Posted 16 January 2015
By Vice-Chancellor, Dr David Llewellyn
"If there was one message that came through loudly at this year’s Oxford Farming Conference, it was that the younger members of the audience did a great job at representing the industry and encouraging the speakers, and conference delegates, to think about the next generation of entrants to the agri-food sector.
With challenging questions to politicians, provocative contributions to the traditional Oxford Union Debate, and thoughtful dinner discussions with industry representatives, I was told, time and time again, that our students and recent graduates were confident, capable and fine ambassadors for the university.
And it was clear that our student representatives not only had a lot to contribute, but also a lot to gain from attending the conference.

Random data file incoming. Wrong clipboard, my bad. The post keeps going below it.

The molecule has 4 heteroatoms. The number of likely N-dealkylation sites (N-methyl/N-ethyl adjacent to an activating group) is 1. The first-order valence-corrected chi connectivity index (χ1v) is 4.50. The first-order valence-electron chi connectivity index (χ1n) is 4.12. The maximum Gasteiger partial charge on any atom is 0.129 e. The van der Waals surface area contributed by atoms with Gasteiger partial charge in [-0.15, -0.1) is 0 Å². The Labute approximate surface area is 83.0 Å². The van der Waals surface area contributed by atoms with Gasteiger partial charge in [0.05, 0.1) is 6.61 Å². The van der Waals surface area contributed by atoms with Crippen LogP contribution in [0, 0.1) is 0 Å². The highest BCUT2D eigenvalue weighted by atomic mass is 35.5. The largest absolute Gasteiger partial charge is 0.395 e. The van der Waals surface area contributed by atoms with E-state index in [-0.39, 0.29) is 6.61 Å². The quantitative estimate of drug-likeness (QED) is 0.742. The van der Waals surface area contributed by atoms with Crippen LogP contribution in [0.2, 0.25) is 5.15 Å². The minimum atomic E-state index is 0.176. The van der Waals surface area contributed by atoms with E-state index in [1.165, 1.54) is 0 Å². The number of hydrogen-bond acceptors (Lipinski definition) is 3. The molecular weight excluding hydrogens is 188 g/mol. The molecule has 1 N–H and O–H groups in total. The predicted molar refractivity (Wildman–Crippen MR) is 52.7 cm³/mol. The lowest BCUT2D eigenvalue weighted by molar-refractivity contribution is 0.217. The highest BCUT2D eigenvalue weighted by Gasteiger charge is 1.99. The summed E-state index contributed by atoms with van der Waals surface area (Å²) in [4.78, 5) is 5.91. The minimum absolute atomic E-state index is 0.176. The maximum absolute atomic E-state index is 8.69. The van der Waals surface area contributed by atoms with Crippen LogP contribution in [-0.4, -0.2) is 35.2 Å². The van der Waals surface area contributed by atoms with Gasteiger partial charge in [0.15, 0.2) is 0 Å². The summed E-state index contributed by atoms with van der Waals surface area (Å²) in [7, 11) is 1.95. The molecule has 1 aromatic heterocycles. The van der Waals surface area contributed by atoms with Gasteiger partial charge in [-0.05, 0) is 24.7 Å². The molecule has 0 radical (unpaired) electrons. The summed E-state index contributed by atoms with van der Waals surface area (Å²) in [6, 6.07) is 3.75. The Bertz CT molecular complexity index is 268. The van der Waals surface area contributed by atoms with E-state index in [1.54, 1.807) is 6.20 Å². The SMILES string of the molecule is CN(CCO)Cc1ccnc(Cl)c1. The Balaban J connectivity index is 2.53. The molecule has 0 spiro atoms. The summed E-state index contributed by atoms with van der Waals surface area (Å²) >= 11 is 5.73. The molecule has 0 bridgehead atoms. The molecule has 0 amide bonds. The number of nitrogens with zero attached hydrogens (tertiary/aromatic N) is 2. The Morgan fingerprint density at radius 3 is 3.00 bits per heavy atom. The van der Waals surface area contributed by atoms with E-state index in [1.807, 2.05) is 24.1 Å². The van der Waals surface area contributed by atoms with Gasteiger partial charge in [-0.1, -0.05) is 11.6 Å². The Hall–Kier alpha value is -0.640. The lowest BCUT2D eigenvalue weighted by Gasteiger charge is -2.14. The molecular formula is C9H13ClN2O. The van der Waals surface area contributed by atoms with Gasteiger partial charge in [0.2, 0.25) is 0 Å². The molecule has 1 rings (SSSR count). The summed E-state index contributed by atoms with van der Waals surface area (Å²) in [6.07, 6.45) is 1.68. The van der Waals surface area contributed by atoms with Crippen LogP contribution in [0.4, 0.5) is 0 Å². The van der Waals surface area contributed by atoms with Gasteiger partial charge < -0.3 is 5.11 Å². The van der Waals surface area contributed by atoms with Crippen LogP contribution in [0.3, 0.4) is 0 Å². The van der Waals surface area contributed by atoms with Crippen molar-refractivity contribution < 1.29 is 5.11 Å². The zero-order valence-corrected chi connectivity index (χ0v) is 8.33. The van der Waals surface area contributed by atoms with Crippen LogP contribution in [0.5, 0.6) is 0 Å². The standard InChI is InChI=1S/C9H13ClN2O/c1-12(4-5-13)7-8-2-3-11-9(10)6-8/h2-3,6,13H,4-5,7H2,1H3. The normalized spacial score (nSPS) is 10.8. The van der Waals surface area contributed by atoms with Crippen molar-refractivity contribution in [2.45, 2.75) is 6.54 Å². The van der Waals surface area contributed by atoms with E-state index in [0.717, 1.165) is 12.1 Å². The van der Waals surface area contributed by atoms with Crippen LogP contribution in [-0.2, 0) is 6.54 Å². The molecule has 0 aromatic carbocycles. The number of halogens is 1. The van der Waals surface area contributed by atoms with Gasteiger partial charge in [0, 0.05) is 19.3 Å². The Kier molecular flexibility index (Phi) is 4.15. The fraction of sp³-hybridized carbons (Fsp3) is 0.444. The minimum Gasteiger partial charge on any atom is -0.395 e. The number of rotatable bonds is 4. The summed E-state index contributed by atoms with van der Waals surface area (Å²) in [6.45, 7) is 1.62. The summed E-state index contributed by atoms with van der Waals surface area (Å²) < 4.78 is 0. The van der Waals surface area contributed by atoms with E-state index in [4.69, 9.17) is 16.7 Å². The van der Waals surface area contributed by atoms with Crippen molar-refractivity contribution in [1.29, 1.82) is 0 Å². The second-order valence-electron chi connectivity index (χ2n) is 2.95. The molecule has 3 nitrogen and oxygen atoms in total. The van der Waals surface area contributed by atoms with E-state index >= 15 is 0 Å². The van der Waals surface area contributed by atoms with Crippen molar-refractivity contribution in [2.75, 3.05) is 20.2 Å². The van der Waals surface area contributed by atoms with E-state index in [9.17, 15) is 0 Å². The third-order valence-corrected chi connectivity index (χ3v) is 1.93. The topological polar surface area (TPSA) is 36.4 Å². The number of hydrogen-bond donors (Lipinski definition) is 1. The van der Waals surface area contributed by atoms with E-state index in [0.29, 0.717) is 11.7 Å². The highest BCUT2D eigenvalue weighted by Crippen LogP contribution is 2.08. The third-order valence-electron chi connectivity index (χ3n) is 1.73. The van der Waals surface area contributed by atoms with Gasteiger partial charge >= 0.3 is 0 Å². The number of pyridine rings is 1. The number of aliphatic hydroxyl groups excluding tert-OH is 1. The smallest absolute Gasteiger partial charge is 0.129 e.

The political session presented an opportunity for a wider view of agricultural policy this year, with representatives of UKIP and the Scottish National Party, as well as the Coalition Government and the Labour Party.
Lord Krebs set straight the debate about climate change and the impact that it is expected to have on agricultural production; we were presented with a number of views about the food supply chain and changing consumer behaviour; we heard about the need for Europe to do more about integrated pest management, as well as the developing role of smart farming; and, in a lively debate, George Monbiot, of The Guardian, challenged the sector to think again about intensifying agricultural production.
In addition, of course, our students heard from senior figures from the agri-food sector as they questioned the issues raised by the speakers, and they were able to speak with some of them outside the formal sessions.
The Oxford Farming Conference provides a unique opportunity for this type of engagement and we are pleased that our students made the most of this tremendous opportunity."